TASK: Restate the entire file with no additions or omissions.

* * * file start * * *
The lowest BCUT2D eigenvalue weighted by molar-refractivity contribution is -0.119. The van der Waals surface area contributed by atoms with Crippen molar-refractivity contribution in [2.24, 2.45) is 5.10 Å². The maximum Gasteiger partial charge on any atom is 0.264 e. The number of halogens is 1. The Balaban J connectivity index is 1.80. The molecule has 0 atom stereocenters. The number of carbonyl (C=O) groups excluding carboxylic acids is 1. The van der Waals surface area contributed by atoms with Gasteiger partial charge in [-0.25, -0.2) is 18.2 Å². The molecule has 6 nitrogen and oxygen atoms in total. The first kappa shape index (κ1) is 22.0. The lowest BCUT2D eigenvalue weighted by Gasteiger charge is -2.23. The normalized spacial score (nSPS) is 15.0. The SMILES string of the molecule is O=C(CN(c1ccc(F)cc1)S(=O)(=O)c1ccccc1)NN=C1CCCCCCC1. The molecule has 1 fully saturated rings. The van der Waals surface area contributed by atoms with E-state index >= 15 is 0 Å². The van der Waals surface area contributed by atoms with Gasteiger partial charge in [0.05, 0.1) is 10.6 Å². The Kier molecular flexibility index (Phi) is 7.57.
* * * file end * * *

The lowest BCUT2D eigenvalue weighted by molar-refractivity contribution is -0.119. The van der Waals surface area contributed by atoms with Crippen molar-refractivity contribution in [2.24, 2.45) is 5.10 Å². The maximum Gasteiger partial charge on any atom is 0.264 e. The number of halogens is 1. The Balaban J connectivity index is 1.80. The molecule has 0 atom stereocenters. The number of carbonyl (C=O) groups excluding carboxylic acids is 1. The van der Waals surface area contributed by atoms with Gasteiger partial charge in [-0.25, -0.2) is 18.2 Å². The molecule has 6 nitrogen and oxygen atoms in total. The first kappa shape index (κ1) is 22.0. The lowest BCUT2D eigenvalue weighted by Gasteiger charge is -2.23. The normalized spacial score (nSPS) is 15.0. The SMILES string of the molecule is O=C(CN(c1ccc(F)cc1)S(=O)(=O)c1ccccc1)NN=C1CCCCCCC1. The molecule has 1 fully saturated rings. The van der Waals surface area contributed by atoms with E-state index >= 15 is 0 Å². The van der Waals surface area contributed by atoms with Gasteiger partial charge in [0.05, 0.1) is 10.6 Å². The Kier molecular flexibility index (Phi) is 7.57.